Bugs Are Coming Soon to Your Dinner Table
July 5, 2018
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On their 500-year-old homestead in southern Finland, Kirsi and Jouko Siikonen have turned from raising pigs to farming six-legged creatures that could help resolve the world’s looming food crisis.
After shrinking income persuaded them to abandon pork, seven months ago the couple transformed the muddy pens where as many as 1,200 pigs once wallowed into a climate-controlled cricket farm. It’s on pace to yield 1,500 kilograms (3,300 pounds) of the edible protein this year, much of which is ground into an ingredient for products from chocolate and crispbread to bar snacks and breakfast granola.
“One doesn’t have to shovel manure on a cricket farm and the smell is trivial,” said Kirsi, whose family has owned the homestead since the 1500s. “The job is physically light compared to pig farming. Crickets don’t sting or bite. A pig will bite on pure curiosity.”
It isn’t just about work conditions. Insects, already part of the diets of 2 billion people, mainly in Asia, are set to reach more dining tables as consumer concern about the environmental and social costs of producing beef, pork and poultry overrides the yuck factor of eating bug-filled burger. Using little land and emitting a fraction of the greenhouses gases generated by cattle, that appeal will grow as a surging population stretches scarce global resources.
Recorded Edible Insect Species
Producing a kilogram of crickets takes less than a fifth of the feed that cattle eat to yield the same amount of beef, according to the United Nations’ Food & Agriculture Organization. Insects require significantly less water and don’t need either antibiotics or growth hormones.
Farming’s environmental impact by species
About 1,900 insect species are found in traditional diets, with some of the biggest markets being Thailand, Japan, China, Australia and Peru. Now they’re showing up in foods across Europe and the Americas, as well as in quirky specialty products and on restaurant menus.
Restaurant Ultima in Helsinki—opened seven weeks ago by two of Finland’s top chefs—offers a small tartlet made of hemp, topped with truffle mayonnaise and deep-fried crickets. In nearby Espoo, diners at the Fat Lizard can enjoy deep fried crickets with soft taco, lime, chili, coriander and creme fraiche.
Ground-up crickets are mostly tasteless, which makes them easy to add to foods like sausages, cookies, muffins, tofu and even ice cream. The powder is a filling option, containing far more protein than wheat flour used to make bread.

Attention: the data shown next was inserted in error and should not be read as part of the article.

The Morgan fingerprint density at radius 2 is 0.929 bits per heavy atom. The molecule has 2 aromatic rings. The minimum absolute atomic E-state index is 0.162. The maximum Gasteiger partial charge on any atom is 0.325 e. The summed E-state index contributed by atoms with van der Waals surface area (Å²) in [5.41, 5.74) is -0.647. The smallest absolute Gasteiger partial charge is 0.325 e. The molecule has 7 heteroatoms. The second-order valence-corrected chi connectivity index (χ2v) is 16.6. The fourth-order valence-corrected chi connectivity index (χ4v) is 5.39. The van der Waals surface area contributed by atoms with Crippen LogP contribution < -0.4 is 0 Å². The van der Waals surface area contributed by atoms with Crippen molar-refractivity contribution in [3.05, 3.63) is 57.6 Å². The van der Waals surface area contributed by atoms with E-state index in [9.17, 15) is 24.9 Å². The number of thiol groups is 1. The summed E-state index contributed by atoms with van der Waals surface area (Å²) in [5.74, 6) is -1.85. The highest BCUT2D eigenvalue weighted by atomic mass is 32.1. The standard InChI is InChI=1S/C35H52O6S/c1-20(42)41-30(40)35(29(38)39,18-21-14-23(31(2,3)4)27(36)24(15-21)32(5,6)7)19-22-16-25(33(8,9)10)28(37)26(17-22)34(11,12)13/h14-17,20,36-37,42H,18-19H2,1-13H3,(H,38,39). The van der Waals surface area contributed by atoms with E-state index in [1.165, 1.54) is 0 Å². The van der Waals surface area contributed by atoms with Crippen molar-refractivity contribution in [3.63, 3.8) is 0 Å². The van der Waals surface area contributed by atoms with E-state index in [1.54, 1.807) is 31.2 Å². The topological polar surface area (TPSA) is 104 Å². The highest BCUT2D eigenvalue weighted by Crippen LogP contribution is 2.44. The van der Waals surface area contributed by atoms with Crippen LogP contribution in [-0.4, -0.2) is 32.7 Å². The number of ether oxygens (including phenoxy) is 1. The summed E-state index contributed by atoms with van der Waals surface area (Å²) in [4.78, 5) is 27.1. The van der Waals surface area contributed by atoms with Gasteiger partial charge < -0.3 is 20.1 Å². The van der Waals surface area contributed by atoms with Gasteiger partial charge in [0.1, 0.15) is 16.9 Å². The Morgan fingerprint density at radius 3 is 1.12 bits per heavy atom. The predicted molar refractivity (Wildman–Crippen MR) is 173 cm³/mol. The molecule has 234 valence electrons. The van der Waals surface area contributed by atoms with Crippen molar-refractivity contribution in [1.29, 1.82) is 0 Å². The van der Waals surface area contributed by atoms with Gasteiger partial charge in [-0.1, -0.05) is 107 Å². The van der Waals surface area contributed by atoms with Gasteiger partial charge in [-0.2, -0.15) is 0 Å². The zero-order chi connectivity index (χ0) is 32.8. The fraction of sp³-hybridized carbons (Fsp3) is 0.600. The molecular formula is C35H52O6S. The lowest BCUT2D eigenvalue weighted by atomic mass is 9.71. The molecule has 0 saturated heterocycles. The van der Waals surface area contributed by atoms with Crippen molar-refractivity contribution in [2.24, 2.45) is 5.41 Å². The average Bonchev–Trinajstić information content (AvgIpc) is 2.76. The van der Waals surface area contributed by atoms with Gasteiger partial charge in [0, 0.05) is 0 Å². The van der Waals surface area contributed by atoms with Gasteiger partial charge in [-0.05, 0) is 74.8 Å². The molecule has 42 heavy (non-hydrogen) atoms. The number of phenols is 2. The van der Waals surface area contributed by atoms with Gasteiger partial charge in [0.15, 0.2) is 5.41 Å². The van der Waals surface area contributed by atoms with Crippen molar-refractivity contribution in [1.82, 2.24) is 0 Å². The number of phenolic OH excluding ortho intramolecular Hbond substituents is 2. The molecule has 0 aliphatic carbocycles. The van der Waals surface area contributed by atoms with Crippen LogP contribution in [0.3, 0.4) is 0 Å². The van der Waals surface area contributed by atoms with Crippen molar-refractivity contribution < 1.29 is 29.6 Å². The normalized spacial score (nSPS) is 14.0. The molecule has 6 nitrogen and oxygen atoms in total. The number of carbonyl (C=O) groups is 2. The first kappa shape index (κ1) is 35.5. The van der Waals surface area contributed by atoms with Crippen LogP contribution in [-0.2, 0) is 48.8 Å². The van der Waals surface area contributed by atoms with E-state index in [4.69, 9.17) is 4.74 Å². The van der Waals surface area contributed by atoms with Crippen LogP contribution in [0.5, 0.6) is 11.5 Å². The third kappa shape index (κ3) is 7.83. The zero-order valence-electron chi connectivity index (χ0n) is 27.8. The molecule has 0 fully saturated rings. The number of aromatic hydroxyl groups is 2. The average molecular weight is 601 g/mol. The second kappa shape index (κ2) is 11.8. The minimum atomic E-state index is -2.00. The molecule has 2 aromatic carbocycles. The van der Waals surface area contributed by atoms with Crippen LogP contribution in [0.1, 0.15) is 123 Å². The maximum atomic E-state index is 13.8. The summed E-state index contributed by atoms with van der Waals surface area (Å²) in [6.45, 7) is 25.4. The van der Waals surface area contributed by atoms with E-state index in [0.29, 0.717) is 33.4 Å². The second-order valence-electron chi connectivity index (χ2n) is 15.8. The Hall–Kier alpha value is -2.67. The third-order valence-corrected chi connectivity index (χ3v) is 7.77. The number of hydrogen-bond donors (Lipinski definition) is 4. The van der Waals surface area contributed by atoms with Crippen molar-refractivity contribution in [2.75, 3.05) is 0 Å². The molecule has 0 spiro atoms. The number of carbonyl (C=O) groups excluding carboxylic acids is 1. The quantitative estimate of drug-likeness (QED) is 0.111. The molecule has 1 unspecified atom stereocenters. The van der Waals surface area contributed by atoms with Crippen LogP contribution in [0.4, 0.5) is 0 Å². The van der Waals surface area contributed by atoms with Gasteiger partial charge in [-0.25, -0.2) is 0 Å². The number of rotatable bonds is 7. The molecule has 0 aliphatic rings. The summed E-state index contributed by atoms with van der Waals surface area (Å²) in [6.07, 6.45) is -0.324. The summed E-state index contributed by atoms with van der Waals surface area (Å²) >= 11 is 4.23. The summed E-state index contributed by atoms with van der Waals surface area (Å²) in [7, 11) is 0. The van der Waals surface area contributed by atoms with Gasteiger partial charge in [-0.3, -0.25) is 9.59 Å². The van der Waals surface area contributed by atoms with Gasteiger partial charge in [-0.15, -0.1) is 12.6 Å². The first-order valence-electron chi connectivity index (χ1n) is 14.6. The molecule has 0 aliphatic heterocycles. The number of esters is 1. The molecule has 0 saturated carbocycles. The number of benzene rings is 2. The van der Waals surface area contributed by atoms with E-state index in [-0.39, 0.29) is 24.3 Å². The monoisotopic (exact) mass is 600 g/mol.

Values per 100g edible portion
“Crickets are the least-scary bug,” said Radek Husek, the co-founder of Prague and London-based SENS Foods Ltd., a maker of cricket flour for protein bars and bread.
“People are really scared to eat a whole bug, but it’s a much different story when they know that actually the bug is ground into powder and they cannot see it.”
The global market for edible insects may almost triple over the next five years to $1.18 billion, according to Meticulous Research, a Pune, India-based researcher. Output capacity has risen significantly since late 2017 as the industry draws new investment and demand prospects improve, according to Arun Nirmal, research director at Arcluster, a Singapore-based consultancy.
Bugs for Lunch
The global edible insect market is forecast to grow to over $1 billion by 2023
While the Siikonens still grow barley and oats, and sell timber from woodlands on their property in Forssa, about 120 kilometers (75 miles) northwest of Helsinki, they began their cricket operation a month after Finland approved the sale of edible insects last November.
To harvest the bugs, they are frozen at the farm and then picked up by EntoCube, an Espoo-based company, which provided the farmers with the insect-rearing technology. They are then taken to a food processing plant in Helsinki, where they are washed, boiled, dried and then ground before the powder is packaged.
There are already about 20 small insect farms in the country, said Santtu Vekkeli, the co-founder of Nordic Insect Economy Ltd., which also advises producers. Another 200 Finnish farmers -- many hit hard by Russian sanctions, low prices of traditional meat and extreme weather events—are interested in the business, according to EntoCube.
With legislative changes expected to smooth the path of insects onto European plates, supermarkets are showing interest. Germany’s Metro AG is selling noodles made with insects, while Carrefour SA stores in Spain are offering 10 products including energy bars and granolas.
For the moment, it’s more expensive to raise edible insects in Europe and North America than in Asia, where higher demand provides economies of scale. Fresh crickets fetch 20 euros ($23) to 40 euros a kilogram in Europe and North America, compared with 5 euros in Thailand, home to 20,000 farms, according to EntoCube.
Edible insects are a “super-food,” according to Massimo Reverberi, the founder of Bugsolutely, which makes pasta from cricket flour in Thailand and silkworm snacks for the Chinese market.
“If you ask a team of scientists to design the perfect meat, they will probably come up with an insect,” he said. “Some people say it will be like sushi in 20 years. I am really optimistic that it may be a lot faster.”
Photo Editor: Gina Turner
With assistance from Kasper Viita and Tim Coulter
Editors: Lynn Thomasson, Steve Stroth and Dylan Griffiths